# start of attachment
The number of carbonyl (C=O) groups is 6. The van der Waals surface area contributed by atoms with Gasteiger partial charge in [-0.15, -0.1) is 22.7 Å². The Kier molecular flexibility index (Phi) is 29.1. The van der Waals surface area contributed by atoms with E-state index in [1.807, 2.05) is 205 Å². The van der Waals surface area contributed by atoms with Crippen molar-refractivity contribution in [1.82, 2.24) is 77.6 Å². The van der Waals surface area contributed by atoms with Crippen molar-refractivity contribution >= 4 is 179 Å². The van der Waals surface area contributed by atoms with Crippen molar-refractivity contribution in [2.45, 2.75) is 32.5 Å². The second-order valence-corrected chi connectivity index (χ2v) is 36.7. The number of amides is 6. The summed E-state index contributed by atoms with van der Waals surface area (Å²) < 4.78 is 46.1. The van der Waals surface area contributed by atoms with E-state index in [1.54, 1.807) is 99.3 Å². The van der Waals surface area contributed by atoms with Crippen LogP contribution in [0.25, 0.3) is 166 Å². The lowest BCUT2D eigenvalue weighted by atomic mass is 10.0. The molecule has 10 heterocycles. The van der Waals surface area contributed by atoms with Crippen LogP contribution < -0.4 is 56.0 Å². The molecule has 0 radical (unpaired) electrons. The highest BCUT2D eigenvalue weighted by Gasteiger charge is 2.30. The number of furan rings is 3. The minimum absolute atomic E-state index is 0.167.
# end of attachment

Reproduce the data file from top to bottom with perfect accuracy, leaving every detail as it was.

The number of carbonyl (C=O) groups is 6. The van der Waals surface area contributed by atoms with Gasteiger partial charge in [-0.15, -0.1) is 22.7 Å². The Kier molecular flexibility index (Phi) is 29.1. The van der Waals surface area contributed by atoms with E-state index in [1.807, 2.05) is 205 Å². The van der Waals surface area contributed by atoms with Crippen molar-refractivity contribution in [1.82, 2.24) is 77.6 Å². The van der Waals surface area contributed by atoms with Crippen molar-refractivity contribution >= 4 is 179 Å². The van der Waals surface area contributed by atoms with Crippen molar-refractivity contribution in [2.45, 2.75) is 32.5 Å². The second-order valence-corrected chi connectivity index (χ2v) is 36.7. The number of amides is 6. The summed E-state index contributed by atoms with van der Waals surface area (Å²) < 4.78 is 46.1. The van der Waals surface area contributed by atoms with E-state index in [1.54, 1.807) is 99.3 Å². The van der Waals surface area contributed by atoms with Crippen LogP contribution in [0.25, 0.3) is 166 Å². The lowest BCUT2D eigenvalue weighted by atomic mass is 10.0. The molecule has 10 heterocycles. The van der Waals surface area contributed by atoms with Crippen LogP contribution < -0.4 is 56.0 Å². The molecule has 0 radical (unpaired) electrons. The highest BCUT2D eigenvalue weighted by Gasteiger charge is 2.30. The number of furan rings is 3. The minimum absolute atomic E-state index is 0.167.